Last week, our CEO Aaron Hughes had the pleasure of speaking at NANOG69 in Washington D.C. In his presentation, Aaron bravely took on the slippery topic of validation systems, a framework that has always lacked an industry-wide and global standard.
The question Aaron framed is simple: Can we make the internet cleaner and safer by implementing universal validation systems? But the solution, Aaron recognizes, will be deceivingly complex, not necessarily for its technical challenges, but due to the organizational difficulty of getting the network operating community on the same page.
This, of course, is a problem that goes beyond the wonderful world of network prefixes and squarely in “meatspace.” Namely, how do you get opinionated experts to act less like isolated islands and more like a unified body?
Aaron’s solution is still conceptual in nature, intended to get the conversation started. In essence, he’s calling for an entirely new level of validation. As our validation systems exist today, most of the power is in the hands of the local operator. There are best practices that most operators follow, but network validation behavior is all too often unpredictable and messy. Local operators will always need a degree of autonomy, but what Aaron imagines is another prefix, sourced from an annual link (think ARIN’s emails for POC validation but for prefix validation instead), which simply says, “I am a known contact for ‘my’ prefix(es).” Besides the obvious security benefits, this new system could aid in the task of keeping some basic contact information correct and up-to-date, which is an elusive luxury in the network operating community.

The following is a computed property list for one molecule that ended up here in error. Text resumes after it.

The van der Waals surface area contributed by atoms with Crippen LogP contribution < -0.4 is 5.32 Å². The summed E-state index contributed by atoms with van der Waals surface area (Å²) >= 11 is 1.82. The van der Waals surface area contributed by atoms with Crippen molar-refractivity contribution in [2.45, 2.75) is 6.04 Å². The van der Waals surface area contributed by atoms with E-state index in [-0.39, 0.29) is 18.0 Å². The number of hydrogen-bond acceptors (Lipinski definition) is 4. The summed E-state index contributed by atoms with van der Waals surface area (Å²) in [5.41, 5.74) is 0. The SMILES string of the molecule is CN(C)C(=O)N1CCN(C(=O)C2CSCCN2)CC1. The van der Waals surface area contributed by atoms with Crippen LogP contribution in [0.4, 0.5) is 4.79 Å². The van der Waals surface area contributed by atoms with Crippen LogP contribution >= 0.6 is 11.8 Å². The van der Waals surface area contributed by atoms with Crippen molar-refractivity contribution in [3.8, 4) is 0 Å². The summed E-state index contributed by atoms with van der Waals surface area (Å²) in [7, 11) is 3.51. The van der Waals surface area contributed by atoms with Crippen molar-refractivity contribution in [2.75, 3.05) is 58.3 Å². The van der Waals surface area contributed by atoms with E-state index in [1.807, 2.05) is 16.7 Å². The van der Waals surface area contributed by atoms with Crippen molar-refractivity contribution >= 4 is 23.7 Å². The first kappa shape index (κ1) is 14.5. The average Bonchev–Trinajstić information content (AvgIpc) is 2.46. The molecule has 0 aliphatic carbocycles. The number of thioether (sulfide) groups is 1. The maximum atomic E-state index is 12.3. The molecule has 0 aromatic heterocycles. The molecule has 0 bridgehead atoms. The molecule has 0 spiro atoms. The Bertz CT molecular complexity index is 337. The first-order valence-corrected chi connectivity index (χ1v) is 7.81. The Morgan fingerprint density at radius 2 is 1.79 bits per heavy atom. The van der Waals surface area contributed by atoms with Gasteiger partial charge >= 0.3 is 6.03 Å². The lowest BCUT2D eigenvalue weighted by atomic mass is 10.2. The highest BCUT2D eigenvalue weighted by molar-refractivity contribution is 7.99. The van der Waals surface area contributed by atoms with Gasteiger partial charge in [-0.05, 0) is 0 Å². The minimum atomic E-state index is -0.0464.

Easier said than done, no doubt. Some potential roadblocks might pop into your head right away. Where would this system live? Who would govern it? How would the system validate itself (so to speak)? These are all reasonable questions, but it’s also readily apparent that a change is needed. It’s highly unlikely that we’ll ever have a perfect validation system to keep all the miscreants at bay, but there’s always room for improvement.
Network operators and football players aren’t exactly two peas in a pod, but the same adage rings true for both: The best offense is a good defense. If operators can come together and form a unified validation system, they wouldn’t have to spend so much time warding off bad actors. And who can’t get onboard with that?